Regardless of the method you choose, upon being awarded such a large contract, your first step is to assess your time limits, the financial situation for the compensation and recruiting, the flexibility of those budgets and the market constraints.
Your company should have an employee referral program in place; it’s a standard practice for all businesses. Most programs are passive in which current employees are offered a bonus if their referral is hired by the company.
When it comes to mass hiring of nonprofessionals, you have to go where they are. You must be available to them so they can get to you. A continuous recruitment campaign may include the following:
1. Classified ads in local papers and publications
2. Contacts at local clubs, schools, churches and organizations
3. Employee referral rewards
4. Internet advertising
5. Inserts in monthly employee newsletter
In the case of a BSC needing 50 or more employees at once, a temporary employment center may be set up. If possible, place a full-sized ad to attract potential workers to your employment center — the large pool of people will be worth the added expense.
A hotel conference room, a trailer or empty warehouse will suffice. This provides an environment where the staff can be dedicated to the immediate recruitment process without any distractions. Crucial planning is important, as potential employees will form their first impression of your company during the process.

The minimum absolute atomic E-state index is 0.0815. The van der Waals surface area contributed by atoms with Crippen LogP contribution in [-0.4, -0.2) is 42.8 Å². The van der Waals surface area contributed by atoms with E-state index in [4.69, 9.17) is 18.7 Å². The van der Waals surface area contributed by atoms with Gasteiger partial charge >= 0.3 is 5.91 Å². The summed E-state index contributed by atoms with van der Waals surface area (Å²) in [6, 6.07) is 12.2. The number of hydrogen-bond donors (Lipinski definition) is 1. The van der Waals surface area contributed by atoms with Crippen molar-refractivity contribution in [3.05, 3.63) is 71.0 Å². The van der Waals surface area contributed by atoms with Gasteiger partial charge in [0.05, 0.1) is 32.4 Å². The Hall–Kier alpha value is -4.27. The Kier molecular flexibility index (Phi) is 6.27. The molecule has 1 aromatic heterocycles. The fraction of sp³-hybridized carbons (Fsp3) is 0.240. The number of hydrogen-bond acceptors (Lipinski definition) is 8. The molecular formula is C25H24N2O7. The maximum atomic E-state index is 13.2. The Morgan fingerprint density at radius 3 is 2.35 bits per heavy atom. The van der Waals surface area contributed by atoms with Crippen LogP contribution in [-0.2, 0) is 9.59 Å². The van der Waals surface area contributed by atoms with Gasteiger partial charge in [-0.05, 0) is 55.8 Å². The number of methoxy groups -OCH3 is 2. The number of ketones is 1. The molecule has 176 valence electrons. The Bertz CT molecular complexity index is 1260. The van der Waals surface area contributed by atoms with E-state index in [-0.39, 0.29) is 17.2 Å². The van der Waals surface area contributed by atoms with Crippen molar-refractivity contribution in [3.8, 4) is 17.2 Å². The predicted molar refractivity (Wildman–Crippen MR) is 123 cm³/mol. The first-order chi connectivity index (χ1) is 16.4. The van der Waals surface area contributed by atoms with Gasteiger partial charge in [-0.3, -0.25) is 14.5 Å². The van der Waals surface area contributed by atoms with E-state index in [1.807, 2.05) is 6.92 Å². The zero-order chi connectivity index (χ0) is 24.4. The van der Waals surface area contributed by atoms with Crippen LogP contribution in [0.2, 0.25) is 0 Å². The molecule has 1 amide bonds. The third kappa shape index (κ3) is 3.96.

Key components with off site hiring and interviewing are the following:
1. Make sure the location is set up properly and conducive to the task at hand. This includes legible signs (bilingual if necessary) which tell the people where they need to go; what they need to do and how long their wait is expected to be.
2. Have all your materials ready.
You don’t want to run out of forms, beverages or chairs.
3. Make sure your staff has a good understanding of the procedures and the entire interview process, including making the job offers.
Once all the information is collected, the interviews are complete and the employee is hired, send a follow up letter to each applicant that was not chosen. This letter is to thank them for their time and efforts and leaves a positive impression about your company. Always keep a list of the qualified candidates that were not hired for future opportunities.
Advanced planning is a crucial element in mass hiring. Workforce planning can make an unexpected hiring spree run efficiently and successfully. Prescreening venues for employment centers, keeping ads on file with your local papers and continuous promotion of employee referral programs will all benefit the company at "crunch time.”
Keep your human resources staff abreast of workforce trends and industry processes. An educated staff with up to date resources will serve you best.
Also, never stop looking for your next employee. You are presented with opportunities every day to hire potential employees.
Jamie Van Vuren is president of Bee Line Building Service & Supply, a second generation family business serving the Chicago area.